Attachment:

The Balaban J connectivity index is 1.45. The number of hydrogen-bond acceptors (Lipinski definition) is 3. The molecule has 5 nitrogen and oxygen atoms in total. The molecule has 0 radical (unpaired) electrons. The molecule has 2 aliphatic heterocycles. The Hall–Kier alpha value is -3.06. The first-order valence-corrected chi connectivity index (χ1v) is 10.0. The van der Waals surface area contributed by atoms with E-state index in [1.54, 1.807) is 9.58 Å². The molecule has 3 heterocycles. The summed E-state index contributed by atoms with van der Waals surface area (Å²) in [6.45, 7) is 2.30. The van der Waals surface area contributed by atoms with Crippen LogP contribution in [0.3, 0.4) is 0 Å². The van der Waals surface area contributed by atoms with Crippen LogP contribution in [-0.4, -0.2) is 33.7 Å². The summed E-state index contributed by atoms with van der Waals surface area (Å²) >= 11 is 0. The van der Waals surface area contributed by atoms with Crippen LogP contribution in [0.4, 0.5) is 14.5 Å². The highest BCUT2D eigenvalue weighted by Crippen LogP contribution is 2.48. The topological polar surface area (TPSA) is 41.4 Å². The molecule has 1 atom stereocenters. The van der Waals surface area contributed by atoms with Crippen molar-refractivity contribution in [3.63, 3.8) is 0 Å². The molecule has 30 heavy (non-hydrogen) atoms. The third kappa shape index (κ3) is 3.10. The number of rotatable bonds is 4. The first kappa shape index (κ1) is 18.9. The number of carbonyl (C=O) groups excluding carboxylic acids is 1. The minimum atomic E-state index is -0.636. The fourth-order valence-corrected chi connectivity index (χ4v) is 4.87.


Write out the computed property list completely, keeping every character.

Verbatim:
The Balaban J connectivity index is 1.45. The number of hydrogen-bond acceptors (Lipinski definition) is 3. The molecule has 5 nitrogen and oxygen atoms in total. The molecule has 0 radical (unpaired) electrons. The molecule has 2 aliphatic heterocycles. The Hall–Kier alpha value is -3.06. The first-order valence-corrected chi connectivity index (χ1v) is 10.0. The van der Waals surface area contributed by atoms with E-state index in [1.54, 1.807) is 9.58 Å². The molecule has 3 heterocycles. The summed E-state index contributed by atoms with van der Waals surface area (Å²) in [6.45, 7) is 2.30. The van der Waals surface area contributed by atoms with Crippen LogP contribution in [0.3, 0.4) is 0 Å². The van der Waals surface area contributed by atoms with Crippen LogP contribution in [-0.4, -0.2) is 33.7 Å². The summed E-state index contributed by atoms with van der Waals surface area (Å²) >= 11 is 0. The van der Waals surface area contributed by atoms with Crippen LogP contribution in [0.4, 0.5) is 14.5 Å². The highest BCUT2D eigenvalue weighted by Crippen LogP contribution is 2.48. The topological polar surface area (TPSA) is 41.4 Å². The molecule has 1 atom stereocenters. The van der Waals surface area contributed by atoms with Crippen molar-refractivity contribution in [3.63, 3.8) is 0 Å². The molecule has 30 heavy (non-hydrogen) atoms. The third kappa shape index (κ3) is 3.10. The number of rotatable bonds is 4. The first kappa shape index (κ1) is 18.9. The number of carbonyl (C=O) groups excluding carboxylic acids is 1. The minimum atomic E-state index is -0.636. The fourth-order valence-corrected chi connectivity index (χ4v) is 4.87.